Christ Community Chapel Members Refuse to Sign NDAs over Abuse Scandal


Tom Randall and his flock. - ILLUSTRATION BY TOM CARLSON
  • Illustration by Tom Carlson
  • Tom Randall and his flock.

After years of largely unrecognized advocacy, members of the Hudson nondenominational megachurch Christ Community Chapel (CCC) finally forced their church's leaders to reckon with their complicity in a child sexual abuse scandal at the Sankey Samaritan orphanage in the Philippines.

An internal review commissioned by CCC and completed this summer, days after the publication of an extensive Scene investigation, found that abuse likely occurred at the children's home and that CCC Pastor Tom Randall had been lying to church leaders for years.

CCC asked Randall to tender his resignation this summer after they allegedly discovered an email he'd written under a different name to corroborate his version of the Sankey story. (Scene has questioned the accuracy of the church's timeline, among other things.) 

The advocates felt that while the internal review was a step in the right direction, it was woefully incomplete. It was also hardly independent, in their view, as it was conducted by a church member named Suzanne Lewis-Johnson who runs a ministry that CCC generously funds. 

In the aftermath of the review, advocates are being asked to sign non-disclosure agreements (NDAs) to facilitate what CCC leadership hopes will be safe and open conciliatory talks hosted by a third-party mediator. In an email on Jan. 10, CCC leaders characterized the NDAs as "standard practice" for the Christian conciliation company they'd hired. NDAs are "designed to make the discussion room safe for all involved," the email read, "and to allow all to speak their minds knowing that what is shared in the room is confidential."

The advocates are refusing to sign. They feel that church leadership hasn't honestly and thoroughly investigated its role in the abuse scandal and the massive expenditures that Tom Randall funneled to the abusers for their legal defense and other purposes.

In a statement provided to Scene, the Justice for Sankey advocates said they believed CCC leadership wished to conceal the truth of their mishandling of the Sankey scandal to their members and the public, and that an NDA would only benefit them.

"Because we believe that this issue needs to be transparent before the public, we are unanimously opposed to signing any NDA as a precondition to discussions with CCC leadership regarding Sankey," the statement read. "It is evident that [CCC leaders] are ready to wash their hands of Sankey going into 2020, even though the Advocates feel that the situation is far from resolved. Therefore, we will be continuing our advocacy and call for CCC leadership to commission an independent investigation into their response to Sankey in 2020."

In the Jan. 10 email to church members, CCC's elders — equivalent to its board of directors — provided updates on steps they had taken in the aftermath of the internal review. For one, CCC had made contact with the orphans in the Philippines, many of whom are now young adults, and had begun to "understand the complexities of the situation" as they determine the best ways to "offer support and healing to those involved."

The church also said that it had completed an assessment of its internal policies and procedures and had partnered with the Child Safety and Protection Network and is now asking each of its ministry partners to provide a Child Protection Policy. Furthermore, the email said that members of CCC's leadership team would be attending a conference in October designed to help churches recognize and confront abuse.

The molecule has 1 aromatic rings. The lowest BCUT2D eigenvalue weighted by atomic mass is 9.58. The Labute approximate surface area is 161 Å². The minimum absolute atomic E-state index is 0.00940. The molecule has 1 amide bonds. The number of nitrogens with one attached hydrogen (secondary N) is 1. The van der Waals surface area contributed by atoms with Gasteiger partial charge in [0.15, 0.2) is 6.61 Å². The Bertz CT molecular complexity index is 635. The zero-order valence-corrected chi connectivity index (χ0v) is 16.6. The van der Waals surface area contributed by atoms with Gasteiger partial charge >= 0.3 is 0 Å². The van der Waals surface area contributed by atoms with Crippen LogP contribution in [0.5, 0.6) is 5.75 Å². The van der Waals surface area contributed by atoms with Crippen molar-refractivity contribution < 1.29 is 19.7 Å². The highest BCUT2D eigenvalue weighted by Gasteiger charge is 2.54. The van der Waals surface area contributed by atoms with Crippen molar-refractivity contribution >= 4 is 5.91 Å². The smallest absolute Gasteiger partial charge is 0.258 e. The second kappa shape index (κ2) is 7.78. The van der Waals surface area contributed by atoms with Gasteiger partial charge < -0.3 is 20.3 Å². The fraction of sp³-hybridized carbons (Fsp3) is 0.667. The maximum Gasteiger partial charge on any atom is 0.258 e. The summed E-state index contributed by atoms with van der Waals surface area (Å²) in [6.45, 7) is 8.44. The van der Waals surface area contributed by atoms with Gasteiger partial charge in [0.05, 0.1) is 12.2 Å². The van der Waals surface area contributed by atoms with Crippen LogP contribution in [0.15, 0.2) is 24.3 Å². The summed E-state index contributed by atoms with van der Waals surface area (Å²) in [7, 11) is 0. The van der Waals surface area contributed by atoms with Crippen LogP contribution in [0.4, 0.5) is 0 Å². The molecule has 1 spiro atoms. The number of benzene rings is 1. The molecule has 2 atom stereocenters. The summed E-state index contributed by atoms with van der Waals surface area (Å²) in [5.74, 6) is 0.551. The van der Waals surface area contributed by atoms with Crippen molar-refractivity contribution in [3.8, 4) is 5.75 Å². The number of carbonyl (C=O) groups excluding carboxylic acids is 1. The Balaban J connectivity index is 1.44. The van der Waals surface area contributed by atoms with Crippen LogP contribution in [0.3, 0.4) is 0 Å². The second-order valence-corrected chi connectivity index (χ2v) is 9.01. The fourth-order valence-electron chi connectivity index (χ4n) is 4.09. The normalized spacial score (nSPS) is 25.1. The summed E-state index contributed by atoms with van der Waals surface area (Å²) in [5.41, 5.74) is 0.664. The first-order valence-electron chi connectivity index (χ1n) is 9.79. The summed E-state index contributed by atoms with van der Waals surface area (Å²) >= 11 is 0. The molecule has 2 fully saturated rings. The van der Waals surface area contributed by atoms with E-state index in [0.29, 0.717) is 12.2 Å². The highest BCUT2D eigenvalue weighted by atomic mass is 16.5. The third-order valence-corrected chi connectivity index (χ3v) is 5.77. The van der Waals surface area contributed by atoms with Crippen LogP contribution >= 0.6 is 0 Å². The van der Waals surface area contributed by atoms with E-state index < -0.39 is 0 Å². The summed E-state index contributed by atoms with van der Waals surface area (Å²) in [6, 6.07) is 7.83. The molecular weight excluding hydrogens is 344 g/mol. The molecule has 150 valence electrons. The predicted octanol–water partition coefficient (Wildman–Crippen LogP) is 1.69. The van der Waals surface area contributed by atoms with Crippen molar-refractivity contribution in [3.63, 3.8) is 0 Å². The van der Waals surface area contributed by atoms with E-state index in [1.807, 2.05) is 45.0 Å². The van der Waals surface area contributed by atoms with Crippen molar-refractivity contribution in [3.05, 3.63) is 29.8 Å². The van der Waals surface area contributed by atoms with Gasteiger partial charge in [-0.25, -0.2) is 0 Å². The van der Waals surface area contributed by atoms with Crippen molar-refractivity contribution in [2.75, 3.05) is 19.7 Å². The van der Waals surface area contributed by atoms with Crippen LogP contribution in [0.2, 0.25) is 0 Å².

But advocates have lingering questions about updates regarding the finances from Tom Randall's nonprofit World Harvest Ministries, which was folded into CCC in 2014 with just under $3 million in assets.

From CCC email to members, 1/10/2020. - CCC
  • CCC
  • From CCC email to members, 1/10/2020.

Of those initial funds and additional donations, CCC "deployed" more than $2.6 million — the figure marked with an asterisk in the table above. Included in that figure are renovations to CCC's Aurora campus ($918,667), and renovations at the Block student ministry building ($400,000). The rest of the money went to the Philippines, including direct wire transfers from Tom Randall to the abusers at Sankey, and to other "projects initiated by Tom in the USA and abroad," per the email.

The advocates are calling for a rigorous accounting of those dollars, along with an itemized list of the $329,000 in "planned expenses."

Another concerning element for the advocates is the remaining balance. CCC elders elected in December to split the remaining $539,282 between two ministries "that we all know and love": Restore Addiction Recovery and RAHAB Ministries. RAHAB is the organization founded by Suzanne Lewis-Johnson, who conducted CCC's "internal review."

The Jan. 10 email said that RAHAB "will be using the funds to expand care opportunities in their facility called Rebecca’s Place, which is designed to support girls between 12-17 years old who have been abused in the sex trafficking industry."

The advocates note that this large donation to RAHAB — which one former CCC member referred to not as a sex trafficking ministry but as an anti-abortion ministry — is in addition to $78,000 that CCC already donated in 2019.

"This further calls into question the impartiality of [Suzanne Lewis-Johnson's] review," the advocates said, "especially with regards to her assessment of the response of CCC leadership to concerns regarding Sankey raised by Advocates and members between 2014-2019." 

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